here are some subjects that make you stop to think about which way is forward. The integration of control system networks with enterprise networks -- including the security issues that involves -- is one of those subjects.
One of the more telling remarks I’ve heard about it came out of a network security panel discussion at Automation Fair late last year. “As a controls systems engineer I spent 18 years trying to integrate networks,” said panelist Tom Good, project engineer in Dupont’s Engineering Department, Electrical Instruments and Control Systems. “I’ve spent the past few years putting up walls between those networks.”
That’s not the first time most of us have heard control network professionals wrestle with seemingly irreconcilable industrial needs.
The panel members traversed much of the landscape of how to secure fully integrated control networks, following well-worn paths about the need for companies to have common, well-accepted security policies that IT and control people alike can stand behind. They also acknowledged why it’s important to recognize that the traditional IT role is to protect intellectual property and data on servers, while factory floor networks have to ensure that they never lose control of the process, given the impact it can have on community, the environment, and personal safety.
Thanks for the advice, but that’s old news. Well, these panel members knew that’s old news, so they also offered some intel that can help you formulate actionable plans, even when you don’t have a completely baked set of policies.
Policies or no policies, much of this comes down to doing the right things the right way. “Remember, as security manager,” said panelist Bryan Singer, chairman of the ISA SP-99 standards body focusing on the security issues of the control systems environment; and business consultant control systems security for Rockwell Automation, “your job is to keep your company off the front page.”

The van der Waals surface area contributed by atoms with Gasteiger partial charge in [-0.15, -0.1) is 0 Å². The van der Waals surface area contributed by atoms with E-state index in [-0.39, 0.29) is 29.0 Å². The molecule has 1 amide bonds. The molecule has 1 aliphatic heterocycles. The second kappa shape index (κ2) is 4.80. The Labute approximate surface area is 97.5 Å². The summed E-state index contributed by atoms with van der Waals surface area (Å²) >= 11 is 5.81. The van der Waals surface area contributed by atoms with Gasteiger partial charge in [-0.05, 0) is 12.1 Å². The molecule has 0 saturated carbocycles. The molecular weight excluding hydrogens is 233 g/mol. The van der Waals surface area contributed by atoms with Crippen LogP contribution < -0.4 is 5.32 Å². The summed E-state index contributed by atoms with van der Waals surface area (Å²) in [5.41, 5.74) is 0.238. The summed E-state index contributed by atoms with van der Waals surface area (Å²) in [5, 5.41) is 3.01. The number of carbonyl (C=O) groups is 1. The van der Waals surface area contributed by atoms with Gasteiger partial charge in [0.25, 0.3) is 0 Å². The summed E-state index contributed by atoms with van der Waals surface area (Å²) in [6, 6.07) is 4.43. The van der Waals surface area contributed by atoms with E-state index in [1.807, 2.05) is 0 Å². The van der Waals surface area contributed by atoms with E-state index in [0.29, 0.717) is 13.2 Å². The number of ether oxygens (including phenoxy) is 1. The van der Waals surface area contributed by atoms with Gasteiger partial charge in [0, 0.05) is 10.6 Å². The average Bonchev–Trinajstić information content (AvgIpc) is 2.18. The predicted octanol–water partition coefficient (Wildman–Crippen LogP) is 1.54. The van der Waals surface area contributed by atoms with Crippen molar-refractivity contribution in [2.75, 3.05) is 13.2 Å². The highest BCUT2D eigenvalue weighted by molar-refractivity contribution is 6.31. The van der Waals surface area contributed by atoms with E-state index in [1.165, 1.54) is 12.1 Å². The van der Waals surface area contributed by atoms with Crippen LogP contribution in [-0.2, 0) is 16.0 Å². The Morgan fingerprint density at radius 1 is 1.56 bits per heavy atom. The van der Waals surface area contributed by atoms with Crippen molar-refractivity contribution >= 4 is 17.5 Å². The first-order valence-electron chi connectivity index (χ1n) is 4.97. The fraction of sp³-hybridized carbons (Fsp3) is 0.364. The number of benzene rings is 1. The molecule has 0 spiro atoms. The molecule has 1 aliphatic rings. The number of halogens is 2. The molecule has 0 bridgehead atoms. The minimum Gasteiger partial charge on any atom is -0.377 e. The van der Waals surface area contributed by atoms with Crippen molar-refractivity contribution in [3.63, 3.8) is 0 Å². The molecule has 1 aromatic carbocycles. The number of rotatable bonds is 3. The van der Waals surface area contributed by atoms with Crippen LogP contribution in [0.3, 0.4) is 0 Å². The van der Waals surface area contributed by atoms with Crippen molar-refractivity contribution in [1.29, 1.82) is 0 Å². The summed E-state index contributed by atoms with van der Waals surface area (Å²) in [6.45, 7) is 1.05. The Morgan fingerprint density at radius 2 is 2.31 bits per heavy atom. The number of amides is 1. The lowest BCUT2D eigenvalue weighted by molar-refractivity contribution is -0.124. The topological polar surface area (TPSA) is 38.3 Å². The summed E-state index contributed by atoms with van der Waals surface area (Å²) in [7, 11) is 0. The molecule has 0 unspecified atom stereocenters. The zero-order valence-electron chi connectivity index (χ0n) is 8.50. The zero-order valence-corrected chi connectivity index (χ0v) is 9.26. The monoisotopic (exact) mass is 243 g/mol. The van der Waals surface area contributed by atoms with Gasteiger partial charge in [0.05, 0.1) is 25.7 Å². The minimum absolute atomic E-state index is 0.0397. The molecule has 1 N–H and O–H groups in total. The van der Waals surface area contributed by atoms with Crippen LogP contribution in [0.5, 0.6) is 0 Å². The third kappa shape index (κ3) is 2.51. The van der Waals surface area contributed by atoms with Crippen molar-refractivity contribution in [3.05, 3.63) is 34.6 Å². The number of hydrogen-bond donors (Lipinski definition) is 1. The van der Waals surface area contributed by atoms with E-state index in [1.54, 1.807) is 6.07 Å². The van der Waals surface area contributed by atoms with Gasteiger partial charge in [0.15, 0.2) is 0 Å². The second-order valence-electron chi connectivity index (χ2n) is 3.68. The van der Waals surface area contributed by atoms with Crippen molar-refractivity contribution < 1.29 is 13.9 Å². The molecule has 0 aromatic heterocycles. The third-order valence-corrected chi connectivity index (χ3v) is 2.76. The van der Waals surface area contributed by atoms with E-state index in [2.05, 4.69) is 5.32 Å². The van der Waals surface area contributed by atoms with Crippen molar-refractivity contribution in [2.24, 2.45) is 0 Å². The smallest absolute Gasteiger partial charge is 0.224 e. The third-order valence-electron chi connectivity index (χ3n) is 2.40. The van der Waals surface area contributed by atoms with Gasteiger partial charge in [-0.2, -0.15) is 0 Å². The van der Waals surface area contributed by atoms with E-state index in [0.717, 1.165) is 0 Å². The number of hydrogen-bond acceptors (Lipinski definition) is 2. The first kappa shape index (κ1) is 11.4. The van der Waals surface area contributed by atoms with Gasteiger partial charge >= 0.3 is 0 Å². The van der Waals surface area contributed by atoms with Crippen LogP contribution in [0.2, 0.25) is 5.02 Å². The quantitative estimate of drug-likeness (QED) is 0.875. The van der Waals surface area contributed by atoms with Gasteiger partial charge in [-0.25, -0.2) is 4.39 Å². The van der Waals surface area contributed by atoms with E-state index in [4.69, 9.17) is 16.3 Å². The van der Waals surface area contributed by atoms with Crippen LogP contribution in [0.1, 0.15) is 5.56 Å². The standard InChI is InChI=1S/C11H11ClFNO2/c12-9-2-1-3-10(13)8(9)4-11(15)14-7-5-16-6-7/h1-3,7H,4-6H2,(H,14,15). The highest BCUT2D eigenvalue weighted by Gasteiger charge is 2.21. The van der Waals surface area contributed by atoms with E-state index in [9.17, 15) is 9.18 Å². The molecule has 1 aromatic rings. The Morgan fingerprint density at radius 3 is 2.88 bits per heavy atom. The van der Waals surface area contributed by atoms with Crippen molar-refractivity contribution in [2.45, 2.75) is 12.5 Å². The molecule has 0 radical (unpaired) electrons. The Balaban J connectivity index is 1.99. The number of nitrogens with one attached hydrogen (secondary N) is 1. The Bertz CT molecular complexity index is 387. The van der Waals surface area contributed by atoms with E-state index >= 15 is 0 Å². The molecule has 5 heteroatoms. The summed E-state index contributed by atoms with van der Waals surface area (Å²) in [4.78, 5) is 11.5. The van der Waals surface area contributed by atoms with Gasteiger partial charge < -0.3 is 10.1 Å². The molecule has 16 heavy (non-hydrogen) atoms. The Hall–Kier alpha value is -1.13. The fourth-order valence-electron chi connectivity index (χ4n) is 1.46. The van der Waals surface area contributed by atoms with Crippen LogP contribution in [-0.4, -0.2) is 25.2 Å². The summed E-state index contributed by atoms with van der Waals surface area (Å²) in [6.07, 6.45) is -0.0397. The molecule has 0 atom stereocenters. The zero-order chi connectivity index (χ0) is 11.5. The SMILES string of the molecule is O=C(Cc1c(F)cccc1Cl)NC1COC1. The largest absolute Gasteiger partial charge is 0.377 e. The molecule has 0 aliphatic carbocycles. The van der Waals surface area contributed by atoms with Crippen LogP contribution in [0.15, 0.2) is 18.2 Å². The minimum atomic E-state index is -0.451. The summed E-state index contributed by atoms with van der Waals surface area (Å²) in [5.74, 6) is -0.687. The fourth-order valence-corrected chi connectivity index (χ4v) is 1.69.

A starting point, agreed the panelists, is to recognize that most of the network breach or failure problems come from the actions of well-intentioned factory personnel taking unauthorized actions. That’s a training issue that can be remedied. On top of that, have sensible system defaults. “Our firewalls go in with all the doors closed,” said Good. “Then we make exceptions, one-by-one, to let authorized personnel in. It’s always the bare minimum.” Singer agreed. “I’ve seen too many places where an operator can browse from his HMI.”
Whatever you do, don’t make network security another layer of confusing bureaucracy. “Cyberthreats shouldn’t be a seen as an additional point of failure for a system,” stressed Good.
The panel’s experiences argue that your company, like most, already has much of what it needs in place, it’s just not pulled together properly. Darrin Miller, security researcher for the critical infrastructure assurance group at Cisco Systems, reminded us that “there are a lot of simple, inexpensive things that reduce risk. Firewalls can be configured easily to get rid of a lot of potential damage from viruses, worms, and the like.”
Even if your company doesn’t have a real actionable battle plan at this point, there’s one thing you should be doing. The panel emphasized the importance of an eyes-wide-open risk analysis to review every network connection for vulnerabilities. “There are modems you don’t know you have,” said Singer, and there are open ports out there that people plug laptops into.” Panelists recommended both NIST and ISA has sources of help for this.
Once the vulnerabilities are smoked out, evaluate the risk likelihood and the magnitude of the risk’s impact. At the very least, you’ll have a foundation to make sound decisions about mitigating a risk or knowingly deciding to live with it.